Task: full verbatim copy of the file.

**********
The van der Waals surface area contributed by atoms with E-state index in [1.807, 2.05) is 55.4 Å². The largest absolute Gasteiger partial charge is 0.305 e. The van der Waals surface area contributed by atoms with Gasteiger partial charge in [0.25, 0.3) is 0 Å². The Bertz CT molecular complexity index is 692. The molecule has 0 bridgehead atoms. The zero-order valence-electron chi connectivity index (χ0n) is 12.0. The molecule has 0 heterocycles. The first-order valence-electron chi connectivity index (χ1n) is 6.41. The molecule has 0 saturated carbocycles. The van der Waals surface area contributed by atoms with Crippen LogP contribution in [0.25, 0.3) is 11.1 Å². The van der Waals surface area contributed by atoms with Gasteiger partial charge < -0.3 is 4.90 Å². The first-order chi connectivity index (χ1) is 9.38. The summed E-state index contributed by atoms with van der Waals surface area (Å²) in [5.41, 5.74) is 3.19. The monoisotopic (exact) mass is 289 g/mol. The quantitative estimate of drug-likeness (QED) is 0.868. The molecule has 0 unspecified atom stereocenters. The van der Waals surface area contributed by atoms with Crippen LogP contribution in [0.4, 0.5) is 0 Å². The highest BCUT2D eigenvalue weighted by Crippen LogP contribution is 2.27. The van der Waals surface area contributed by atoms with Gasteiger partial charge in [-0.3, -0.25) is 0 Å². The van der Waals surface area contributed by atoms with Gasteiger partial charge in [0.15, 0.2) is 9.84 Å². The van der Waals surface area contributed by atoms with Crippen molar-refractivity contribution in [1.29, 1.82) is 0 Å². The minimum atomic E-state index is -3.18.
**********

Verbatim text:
The van der Waals surface area contributed by atoms with E-state index in [1.807, 2.05) is 55.4 Å². The largest absolute Gasteiger partial charge is 0.305 e. The van der Waals surface area contributed by atoms with Gasteiger partial charge in [0.25, 0.3) is 0 Å². The Bertz CT molecular complexity index is 692. The molecule has 0 bridgehead atoms. The zero-order valence-electron chi connectivity index (χ0n) is 12.0. The molecule has 0 heterocycles. The first-order valence-electron chi connectivity index (χ1n) is 6.41. The molecule has 0 saturated carbocycles. The van der Waals surface area contributed by atoms with Crippen LogP contribution in [0.25, 0.3) is 11.1 Å². The van der Waals surface area contributed by atoms with Gasteiger partial charge < -0.3 is 4.90 Å². The first-order chi connectivity index (χ1) is 9.38. The summed E-state index contributed by atoms with van der Waals surface area (Å²) in [5.41, 5.74) is 3.19. The monoisotopic (exact) mass is 289 g/mol. The quantitative estimate of drug-likeness (QED) is 0.868. The molecule has 0 unspecified atom stereocenters. The van der Waals surface area contributed by atoms with Crippen LogP contribution in [0.4, 0.5) is 0 Å². The highest BCUT2D eigenvalue weighted by Crippen LogP contribution is 2.27. The van der Waals surface area contributed by atoms with Gasteiger partial charge in [-0.3, -0.25) is 0 Å². The van der Waals surface area contributed by atoms with Gasteiger partial charge in [0.15, 0.2) is 9.84 Å². The van der Waals surface area contributed by atoms with Crippen molar-refractivity contribution in [1.29, 1.82) is 0 Å². The minimum atomic E-state index is -3.18.